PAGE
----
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Published on May 14, 2021

5 Things your Remodeling Contractor Wants You to Know

A homeowner-contractor partnership necessitates a high level of confidence. It's also rational! After all, we welcome contractors into our homes and pay them handsomely for their services. Contractors invest their blood, sweat, and tears into a project under the premise that we will be happy and able to pay for it until it is completed. However, many homeowners are unaware that their contractor is just as concerned with things running smoothly as they are. Here are ten things your contractor wishes you knew about your project before, during, and after it was completed.

1.  They'd instead not work with your team.

You've hired a contractor to complete a complete kitchen renovation. The contractor is wholly committed to the project. Then you tell your cousin, a plumber, that you want him to take care of the plumbing. You also have an uncle who can help you with the electrical job. A contractor's most important asset is his network of tradesmen, author Leah Cole says. The contractor serves as a liaison between a large number of subcontractors (subs). The contractor has a team of go-to people in mind, as well as backups. Just as significant, the remodeling contractor maintains a blacklist of problematic subcontractors, which has been forged over many years of hard work.

The contractor would be dealing with someone with whom he or she has no previous connection if you hired your uncle to install HVAC. Second, the contractor denies work to a group of subcontractors who may have come to rely on the contractor for consistent work. Third, you're doing yourself a disservice by not using a pool of staff who have been pre-screened to complete the task.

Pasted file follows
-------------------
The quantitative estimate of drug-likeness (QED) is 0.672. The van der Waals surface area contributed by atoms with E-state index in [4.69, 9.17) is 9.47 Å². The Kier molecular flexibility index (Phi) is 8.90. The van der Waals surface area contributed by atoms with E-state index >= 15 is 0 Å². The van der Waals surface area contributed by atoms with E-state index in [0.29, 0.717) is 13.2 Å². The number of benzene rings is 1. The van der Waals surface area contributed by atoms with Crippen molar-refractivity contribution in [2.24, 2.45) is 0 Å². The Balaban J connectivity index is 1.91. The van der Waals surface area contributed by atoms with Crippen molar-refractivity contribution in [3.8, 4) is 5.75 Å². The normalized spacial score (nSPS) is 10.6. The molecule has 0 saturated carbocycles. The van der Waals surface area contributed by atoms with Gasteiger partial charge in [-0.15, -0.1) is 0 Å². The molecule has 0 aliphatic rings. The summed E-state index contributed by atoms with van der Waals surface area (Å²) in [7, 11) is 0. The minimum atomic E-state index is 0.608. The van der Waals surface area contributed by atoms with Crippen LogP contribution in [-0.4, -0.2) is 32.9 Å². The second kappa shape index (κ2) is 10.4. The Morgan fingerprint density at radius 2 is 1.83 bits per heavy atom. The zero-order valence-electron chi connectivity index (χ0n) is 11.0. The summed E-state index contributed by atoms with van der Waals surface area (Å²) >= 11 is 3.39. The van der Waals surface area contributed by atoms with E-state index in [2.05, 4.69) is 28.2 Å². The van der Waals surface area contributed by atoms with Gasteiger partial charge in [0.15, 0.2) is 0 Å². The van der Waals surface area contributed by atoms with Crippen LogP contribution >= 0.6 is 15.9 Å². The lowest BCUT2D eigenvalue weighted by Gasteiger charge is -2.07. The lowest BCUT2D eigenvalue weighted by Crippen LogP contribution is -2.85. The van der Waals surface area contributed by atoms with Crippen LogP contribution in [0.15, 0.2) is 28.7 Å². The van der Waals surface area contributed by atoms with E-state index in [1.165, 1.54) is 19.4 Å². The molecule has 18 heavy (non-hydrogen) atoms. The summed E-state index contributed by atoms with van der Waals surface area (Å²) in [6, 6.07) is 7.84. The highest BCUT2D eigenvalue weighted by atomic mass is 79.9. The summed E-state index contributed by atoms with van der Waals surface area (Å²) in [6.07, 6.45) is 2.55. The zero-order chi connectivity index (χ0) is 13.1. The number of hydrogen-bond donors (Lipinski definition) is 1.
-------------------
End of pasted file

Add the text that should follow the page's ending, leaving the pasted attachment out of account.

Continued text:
2.  They can assist with permits, but they cannot perform miracles.

Consider the following scenario: a homeowner demands special provisions: "My addition would be installed on a drainage easement, with no receptacles on the kitchen island and no windows in the basement. Is it necessary for you to get the permit office to approve this?" Possibly not. Contractors would not be able to persuade the permit office to bend the rules. Do not request that the contractor attempt this. This could jeopardize the contractor's relationship with the permit office and result in fines. Contractors may have long-standing relationships with the permit office. One of the positive partnerships is that the contractor does not require the office to perform tasks that it cannot.

We do, however, live in a social environment. The contractor's goodwill has accrued over years of dealing with permit officers and workers, and this is one of the reasons you employ a contractor: contacts.

3.  They want you to vacate the premises.

The builder is remodeling the entire first floor. You should be able to survive on the second floor. Isn't that why microwaves and hot plates were created? Isn't there enough space on the bathroom counter for a microwave?

True, it's your home, and the contractor isn't going to tell you to quit. However, everyone should stay out of the way while working on large projects. It's a matter of protection. It's a matter of space. The more you can get away, the better.

4.  They aren't attempting to add to their workload.

Suspicious homeowners are often led to believe that contractors underbid remodel projects to load them up with additional work after the contract is signed. Contractors would like to have all of the planned work itemized on the contract in an ideal world. Change orders exist because this is not a perfect world—walls are discovered to be crumbly when assumed to be sturdy, foundations are worse than expected. Change orders should not be feared; they are a natural part of the remodeling process.

5.  They Don't Like It When You Reuse Your Old Stuff

Those knotty pine kitchen cabinets from 1952 are stunning. Isn't it antique, romantic, and evocative of a mountain cabin? You request that your contractor removes, refurbishes, and reuses them as part of the remodel. One issue with old items, especially cabinets, is that they can hold up when used but fall apart when removed. That's how old things are. Wood flooring is challenging to remove and reuse. Old leaded glass windows are attractive, yet they are inefficient in the long run, both in terms of energy use and functionality. If you wish to reuse an object, consider the additional time and expense of outsourcing it to a skilled professional.

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